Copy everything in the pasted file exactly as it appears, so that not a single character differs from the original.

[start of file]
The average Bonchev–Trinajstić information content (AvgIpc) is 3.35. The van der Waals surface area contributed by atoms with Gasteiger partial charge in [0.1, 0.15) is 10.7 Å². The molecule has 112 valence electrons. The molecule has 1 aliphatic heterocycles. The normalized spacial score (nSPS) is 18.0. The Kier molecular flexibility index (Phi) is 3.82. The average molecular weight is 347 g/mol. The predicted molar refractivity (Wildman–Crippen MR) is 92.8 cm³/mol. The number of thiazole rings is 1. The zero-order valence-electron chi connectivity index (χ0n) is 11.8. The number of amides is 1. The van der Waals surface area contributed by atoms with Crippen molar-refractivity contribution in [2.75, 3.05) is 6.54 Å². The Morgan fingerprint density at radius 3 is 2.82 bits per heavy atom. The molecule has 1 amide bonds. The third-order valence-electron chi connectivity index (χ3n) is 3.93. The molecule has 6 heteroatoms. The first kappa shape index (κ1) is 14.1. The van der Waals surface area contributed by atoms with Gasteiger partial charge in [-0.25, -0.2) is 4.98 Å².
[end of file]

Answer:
The average Bonchev–Trinajstić information content (AvgIpc) is 3.35. The van der Waals surface area contributed by atoms with Gasteiger partial charge in [0.1, 0.15) is 10.7 Å². The molecule has 112 valence electrons. The molecule has 1 aliphatic heterocycles. The normalized spacial score (nSPS) is 18.0. The Kier molecular flexibility index (Phi) is 3.82. The average molecular weight is 347 g/mol. The predicted molar refractivity (Wildman–Crippen MR) is 92.8 cm³/mol. The number of thiazole rings is 1. The zero-order valence-electron chi connectivity index (χ0n) is 11.8. The number of amides is 1. The van der Waals surface area contributed by atoms with Crippen molar-refractivity contribution in [2.75, 3.05) is 6.54 Å². The Morgan fingerprint density at radius 3 is 2.82 bits per heavy atom. The molecule has 1 amide bonds. The third-order valence-electron chi connectivity index (χ3n) is 3.93. The molecule has 6 heteroatoms. The first kappa shape index (κ1) is 14.1. The van der Waals surface area contributed by atoms with Gasteiger partial charge in [-0.25, -0.2) is 4.98 Å².